The EFM Feature

How surreal is it for me to drop the kids off at school, go to the gym, make coffee, and log onto National Review, only to see that my husband (whose voice I’ve not heard since Christmas) has an article there?

Mansuriyat al Jabal, Iraq — JAG officers like me tend to be a bit nervous whenever we go “outside the wire,” and last Thursday’s kerosene-delivery mission to the small Diyala River Valley town of Mansuriyat al Jabal (or “MAJ”) was no exception. The 2d Squadron, 3d Armored Cavalry Regiment (Lieutenant Colonel Paul T. Calvert, commanding) was deep into the second week of “Operation Raider Harvest,” a complex operation designed to deny al-Qaeda one of its last safe havens. As the squadron cleared the local towns of al-Qaeda, we also brought much-needed supplies, including humanitarian assistance (rice, flour, etc.), medical care, and kerosene (vital for cooking and heating on cold northern Iraq winter nights).
The Squadron Operations Officer, Major Cameron Cantlon, had asked me to ride along on the kerosene mission. It is important for staff officers (yes, even lawyers) to see the “real Iraq” so that the decisions they make in the relative safety of a forward operating base (“FOB”) are effective and productive for the troops on the line. So I grabbed my body armor and my M4 and headed for the nearest Humvee.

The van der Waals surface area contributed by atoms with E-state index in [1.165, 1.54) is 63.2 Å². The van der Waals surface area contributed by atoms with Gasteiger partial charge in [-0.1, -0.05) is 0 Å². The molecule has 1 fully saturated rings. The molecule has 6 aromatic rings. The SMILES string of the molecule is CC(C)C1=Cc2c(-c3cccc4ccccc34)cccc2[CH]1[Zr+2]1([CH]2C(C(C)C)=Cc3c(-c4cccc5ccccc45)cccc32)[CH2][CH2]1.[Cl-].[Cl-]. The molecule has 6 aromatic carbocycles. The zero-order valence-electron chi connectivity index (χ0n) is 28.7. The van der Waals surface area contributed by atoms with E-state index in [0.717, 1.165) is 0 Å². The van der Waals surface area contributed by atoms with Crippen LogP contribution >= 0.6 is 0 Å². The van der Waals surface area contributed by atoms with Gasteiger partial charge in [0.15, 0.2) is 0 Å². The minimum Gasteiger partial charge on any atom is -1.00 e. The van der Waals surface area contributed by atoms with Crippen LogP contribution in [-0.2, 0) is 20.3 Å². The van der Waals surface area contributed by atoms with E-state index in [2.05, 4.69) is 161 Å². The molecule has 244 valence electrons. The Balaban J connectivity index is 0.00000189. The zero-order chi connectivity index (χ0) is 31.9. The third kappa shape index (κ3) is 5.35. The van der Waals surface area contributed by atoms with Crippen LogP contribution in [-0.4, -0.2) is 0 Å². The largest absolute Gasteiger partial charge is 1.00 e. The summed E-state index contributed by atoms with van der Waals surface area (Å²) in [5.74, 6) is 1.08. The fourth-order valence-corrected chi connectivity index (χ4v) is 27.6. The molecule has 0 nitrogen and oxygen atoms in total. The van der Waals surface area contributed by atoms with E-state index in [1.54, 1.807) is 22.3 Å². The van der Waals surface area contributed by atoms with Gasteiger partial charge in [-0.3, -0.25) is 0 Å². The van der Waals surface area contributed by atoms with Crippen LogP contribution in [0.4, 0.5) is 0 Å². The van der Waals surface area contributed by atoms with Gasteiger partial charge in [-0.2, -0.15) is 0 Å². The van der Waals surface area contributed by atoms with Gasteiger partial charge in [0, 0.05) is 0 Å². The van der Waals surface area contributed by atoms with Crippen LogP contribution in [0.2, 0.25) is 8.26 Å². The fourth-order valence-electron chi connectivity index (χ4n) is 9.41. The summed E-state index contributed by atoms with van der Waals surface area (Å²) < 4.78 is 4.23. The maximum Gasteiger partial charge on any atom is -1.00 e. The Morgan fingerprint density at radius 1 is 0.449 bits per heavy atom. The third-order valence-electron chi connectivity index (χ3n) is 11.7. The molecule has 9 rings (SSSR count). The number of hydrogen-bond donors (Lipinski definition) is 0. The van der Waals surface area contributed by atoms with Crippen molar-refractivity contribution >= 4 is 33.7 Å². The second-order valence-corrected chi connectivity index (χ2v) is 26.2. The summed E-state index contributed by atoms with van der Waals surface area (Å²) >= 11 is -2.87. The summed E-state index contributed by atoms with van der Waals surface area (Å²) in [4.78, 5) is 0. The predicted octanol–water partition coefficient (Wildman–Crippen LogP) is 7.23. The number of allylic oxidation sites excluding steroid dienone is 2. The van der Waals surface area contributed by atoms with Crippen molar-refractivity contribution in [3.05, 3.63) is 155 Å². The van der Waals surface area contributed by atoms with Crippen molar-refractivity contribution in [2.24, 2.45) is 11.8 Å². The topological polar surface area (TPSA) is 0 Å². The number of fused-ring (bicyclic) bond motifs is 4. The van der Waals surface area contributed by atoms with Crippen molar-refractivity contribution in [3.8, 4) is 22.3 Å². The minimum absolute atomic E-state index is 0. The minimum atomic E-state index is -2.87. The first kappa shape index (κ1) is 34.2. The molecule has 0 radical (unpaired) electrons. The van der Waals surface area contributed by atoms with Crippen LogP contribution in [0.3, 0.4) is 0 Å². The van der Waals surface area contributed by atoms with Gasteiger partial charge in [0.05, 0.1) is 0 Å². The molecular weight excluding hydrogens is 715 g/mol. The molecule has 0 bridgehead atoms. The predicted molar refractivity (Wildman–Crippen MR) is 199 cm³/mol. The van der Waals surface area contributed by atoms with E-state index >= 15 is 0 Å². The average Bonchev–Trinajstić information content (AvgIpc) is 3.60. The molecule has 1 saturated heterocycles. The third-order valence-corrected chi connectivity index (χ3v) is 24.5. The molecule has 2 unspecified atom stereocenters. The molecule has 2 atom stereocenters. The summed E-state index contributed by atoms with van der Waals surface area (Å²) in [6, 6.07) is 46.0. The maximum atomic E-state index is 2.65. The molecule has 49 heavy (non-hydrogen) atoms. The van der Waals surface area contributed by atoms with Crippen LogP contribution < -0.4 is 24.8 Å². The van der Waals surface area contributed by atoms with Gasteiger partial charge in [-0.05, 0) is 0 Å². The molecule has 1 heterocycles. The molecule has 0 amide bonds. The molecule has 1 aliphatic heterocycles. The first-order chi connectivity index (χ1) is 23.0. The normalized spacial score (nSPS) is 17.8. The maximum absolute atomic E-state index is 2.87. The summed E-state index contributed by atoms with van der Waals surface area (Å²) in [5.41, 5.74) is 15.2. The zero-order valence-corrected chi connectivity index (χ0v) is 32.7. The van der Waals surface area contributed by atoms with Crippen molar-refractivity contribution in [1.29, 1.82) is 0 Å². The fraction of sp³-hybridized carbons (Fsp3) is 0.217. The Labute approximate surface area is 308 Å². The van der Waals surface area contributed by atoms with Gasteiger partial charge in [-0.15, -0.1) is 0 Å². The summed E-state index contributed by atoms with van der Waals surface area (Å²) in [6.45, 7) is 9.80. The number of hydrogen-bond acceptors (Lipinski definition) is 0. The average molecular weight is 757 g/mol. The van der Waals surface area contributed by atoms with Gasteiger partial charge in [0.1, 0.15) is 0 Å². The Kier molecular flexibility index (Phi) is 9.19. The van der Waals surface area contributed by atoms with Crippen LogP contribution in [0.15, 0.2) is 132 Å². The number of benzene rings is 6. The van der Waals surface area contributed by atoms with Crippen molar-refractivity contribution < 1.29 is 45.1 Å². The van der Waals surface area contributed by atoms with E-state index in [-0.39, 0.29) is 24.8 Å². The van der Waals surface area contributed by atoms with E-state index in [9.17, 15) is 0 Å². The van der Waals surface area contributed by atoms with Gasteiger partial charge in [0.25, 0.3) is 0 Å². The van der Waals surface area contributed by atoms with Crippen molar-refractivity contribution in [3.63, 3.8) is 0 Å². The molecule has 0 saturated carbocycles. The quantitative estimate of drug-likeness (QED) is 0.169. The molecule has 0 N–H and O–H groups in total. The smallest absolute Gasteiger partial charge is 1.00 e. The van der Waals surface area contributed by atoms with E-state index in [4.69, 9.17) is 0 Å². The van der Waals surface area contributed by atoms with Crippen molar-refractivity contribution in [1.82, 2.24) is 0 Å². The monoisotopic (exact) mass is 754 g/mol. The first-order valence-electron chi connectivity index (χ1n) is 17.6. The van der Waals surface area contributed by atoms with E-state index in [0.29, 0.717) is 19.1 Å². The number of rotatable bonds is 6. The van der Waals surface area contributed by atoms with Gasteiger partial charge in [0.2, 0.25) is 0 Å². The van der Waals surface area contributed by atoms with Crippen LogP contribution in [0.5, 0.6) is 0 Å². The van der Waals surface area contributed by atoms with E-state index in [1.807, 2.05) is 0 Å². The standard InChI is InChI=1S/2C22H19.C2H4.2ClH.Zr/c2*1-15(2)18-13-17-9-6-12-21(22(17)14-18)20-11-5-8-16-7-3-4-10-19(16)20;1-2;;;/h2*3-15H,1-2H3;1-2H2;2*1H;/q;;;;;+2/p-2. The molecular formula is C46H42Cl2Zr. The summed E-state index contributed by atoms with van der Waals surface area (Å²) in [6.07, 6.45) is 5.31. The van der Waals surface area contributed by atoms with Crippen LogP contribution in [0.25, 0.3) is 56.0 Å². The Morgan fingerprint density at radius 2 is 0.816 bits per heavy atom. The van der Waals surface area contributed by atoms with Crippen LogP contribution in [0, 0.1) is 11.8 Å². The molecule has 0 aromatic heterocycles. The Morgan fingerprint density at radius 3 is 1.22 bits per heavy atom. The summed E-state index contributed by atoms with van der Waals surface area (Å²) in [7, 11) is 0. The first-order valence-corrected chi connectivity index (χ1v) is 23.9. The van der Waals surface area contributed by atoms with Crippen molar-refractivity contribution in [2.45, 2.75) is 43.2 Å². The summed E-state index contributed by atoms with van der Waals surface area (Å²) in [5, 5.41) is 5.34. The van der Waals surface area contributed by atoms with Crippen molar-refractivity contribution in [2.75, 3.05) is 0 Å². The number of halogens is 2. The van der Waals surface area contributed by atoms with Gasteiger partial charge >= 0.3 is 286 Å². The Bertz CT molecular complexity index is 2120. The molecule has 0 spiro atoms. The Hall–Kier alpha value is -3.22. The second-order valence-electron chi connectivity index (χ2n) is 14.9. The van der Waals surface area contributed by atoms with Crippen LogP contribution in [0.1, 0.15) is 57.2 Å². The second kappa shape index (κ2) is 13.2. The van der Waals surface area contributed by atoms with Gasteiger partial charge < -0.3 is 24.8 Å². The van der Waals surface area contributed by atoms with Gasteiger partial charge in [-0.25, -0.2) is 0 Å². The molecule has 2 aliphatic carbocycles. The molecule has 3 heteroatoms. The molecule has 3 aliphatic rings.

As a wife securely at home in Tennessee, this is not what you want to read. But it continues:

The trip from the FOB to MAJ was short and uneventful, but once we arrived, I was shocked by the scale of the need and the size of the crowd. No less than 800 Iraqis — most of them desperately poor — were lined up, each holding empty 20 or 30 gallon jugs. Very young children stood patiently in line, holding containers as tall as they were. The town had gone without fuel for some time, and the villagers were hungry and cold.
Because we knew that the town was formerly dominated by al-Qaeda (before we arrived, al-Qaeda committed atrocities against the former town leaders, killing many and destroying their homes), and because a fuel truck full of highly flammable kerosene would make an excellent target, the lawyer wasn’t the only nervous soldier out there. “Doc” Allen, a medic who had seen just about everything, leaned over and said, “I’ll be surprised if nothing happens today.”

Read the whole thing.


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